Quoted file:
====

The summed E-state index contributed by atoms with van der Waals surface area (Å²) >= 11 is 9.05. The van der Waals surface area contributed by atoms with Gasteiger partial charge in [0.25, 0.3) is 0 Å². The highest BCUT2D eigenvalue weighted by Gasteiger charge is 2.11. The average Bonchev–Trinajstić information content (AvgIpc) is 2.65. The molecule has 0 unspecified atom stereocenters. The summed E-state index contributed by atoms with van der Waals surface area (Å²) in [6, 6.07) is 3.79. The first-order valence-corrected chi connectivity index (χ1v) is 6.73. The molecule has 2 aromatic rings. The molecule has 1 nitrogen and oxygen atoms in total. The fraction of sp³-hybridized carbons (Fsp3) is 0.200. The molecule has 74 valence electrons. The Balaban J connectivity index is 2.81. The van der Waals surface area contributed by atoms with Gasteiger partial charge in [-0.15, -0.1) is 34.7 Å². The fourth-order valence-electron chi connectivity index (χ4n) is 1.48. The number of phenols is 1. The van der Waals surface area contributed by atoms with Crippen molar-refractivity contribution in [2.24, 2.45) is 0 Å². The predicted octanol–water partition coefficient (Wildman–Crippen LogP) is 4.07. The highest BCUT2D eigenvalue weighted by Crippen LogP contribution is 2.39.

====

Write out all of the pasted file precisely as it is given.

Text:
The summed E-state index contributed by atoms with van der Waals surface area (Å²) >= 11 is 9.05. The van der Waals surface area contributed by atoms with Gasteiger partial charge in [0.25, 0.3) is 0 Å². The highest BCUT2D eigenvalue weighted by Gasteiger charge is 2.11. The average Bonchev–Trinajstić information content (AvgIpc) is 2.65. The molecule has 0 unspecified atom stereocenters. The summed E-state index contributed by atoms with van der Waals surface area (Å²) in [6, 6.07) is 3.79. The first-order valence-corrected chi connectivity index (χ1v) is 6.73. The molecule has 2 aromatic rings. The molecule has 1 nitrogen and oxygen atoms in total. The fraction of sp³-hybridized carbons (Fsp3) is 0.200. The molecule has 74 valence electrons. The Balaban J connectivity index is 2.81. The van der Waals surface area contributed by atoms with Gasteiger partial charge in [-0.15, -0.1) is 34.7 Å². The fourth-order valence-electron chi connectivity index (χ4n) is 1.48. The number of phenols is 1. The van der Waals surface area contributed by atoms with Crippen molar-refractivity contribution in [2.24, 2.45) is 0 Å². The predicted octanol–water partition coefficient (Wildman–Crippen LogP) is 4.07. The highest BCUT2D eigenvalue weighted by Crippen LogP contribution is 2.39.